Guilty of First Degree Murder.
That was the verdict of the jury in the Todd Mullis murder trial on Monday afternoon.
Mullis, a farmer from rural Earlville, was accused of fatally stabbing his wife, Amy, with a corn rake on their farm on November 10, 2018. He pleaded not guilty.
The jury of twelve – six men and six women – deliberated for about two and a half hours in the jury room just outside the Dubuque County courtroom on Friday afternoon before breaking for the weekend and returning this morning at 9 am. They deliberated for another five hours Monday, submitting a written question shortly before noon regarding the times of the Google internet searches that had been presented as evidence during the trial last week. “What does UTC mean? How is it impacted by Daylight Savings Time in Iowa? Does the time in the Iowa Google searches reflect that?” Judge Thomas Bitter called in the attorneys, along with Mullis via closed circuit TV, at 12:45 pm to address the jury’s question. The judge ruled there would be no additional evidence given.
The jury continued deliberating and it was announced they had come to a verdict around 2:15 pm.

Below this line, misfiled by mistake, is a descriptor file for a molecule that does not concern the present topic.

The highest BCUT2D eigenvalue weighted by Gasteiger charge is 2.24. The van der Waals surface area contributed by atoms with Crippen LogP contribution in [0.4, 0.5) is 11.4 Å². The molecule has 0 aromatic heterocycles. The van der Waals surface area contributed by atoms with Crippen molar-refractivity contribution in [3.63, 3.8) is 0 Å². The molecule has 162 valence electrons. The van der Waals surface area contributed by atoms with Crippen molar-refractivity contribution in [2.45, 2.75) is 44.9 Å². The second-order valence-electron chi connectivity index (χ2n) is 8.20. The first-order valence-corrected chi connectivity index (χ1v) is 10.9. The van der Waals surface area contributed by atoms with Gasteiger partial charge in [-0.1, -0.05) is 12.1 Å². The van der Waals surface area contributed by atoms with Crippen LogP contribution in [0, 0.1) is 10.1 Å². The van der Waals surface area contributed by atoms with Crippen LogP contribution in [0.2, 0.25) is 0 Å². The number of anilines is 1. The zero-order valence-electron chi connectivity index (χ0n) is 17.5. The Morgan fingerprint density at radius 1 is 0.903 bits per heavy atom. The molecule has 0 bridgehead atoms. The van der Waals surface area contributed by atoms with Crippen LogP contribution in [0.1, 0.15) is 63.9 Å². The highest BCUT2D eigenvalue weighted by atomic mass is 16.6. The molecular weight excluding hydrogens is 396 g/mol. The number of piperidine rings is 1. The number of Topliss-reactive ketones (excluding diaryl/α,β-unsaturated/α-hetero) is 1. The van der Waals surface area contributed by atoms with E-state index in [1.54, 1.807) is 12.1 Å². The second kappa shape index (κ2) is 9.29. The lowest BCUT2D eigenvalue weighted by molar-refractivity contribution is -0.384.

It took about twenty minutes for everyone to get called into the courtroom. Mullis’ family entered the courtroom first, followed by a line of Dubuque County Sheriff’s deputies, court personnel and judges. Amy’s family filed in last, silently emotional as they awaited the verdict.
Mullis was then brought in the courtroom, followed by Judge Bitter and then the jury.
The jury foreperson handed the verdict to the court attendant, who then handed it to Judge Bitter, who read it aloud:
Mullis dropped his head when the verdict was read, slightly shaking his head and looking upward a couple times. There was quiet reaction throughout the courtroom – with visible tears from Amy’s family. You could hear a pin drop as everyone watched three deputies put shackles on Mullis’ ankles, waist and wrists and lead him away.
Neither sides – the Defense nor the State – chose to talk with the media after the verdict was announced.
Now that he has been convicted of First Degree Murder, Mullis faces life in prison without parole. A sentencing date has not yet been set.
photos courtesy of Telegraph Herald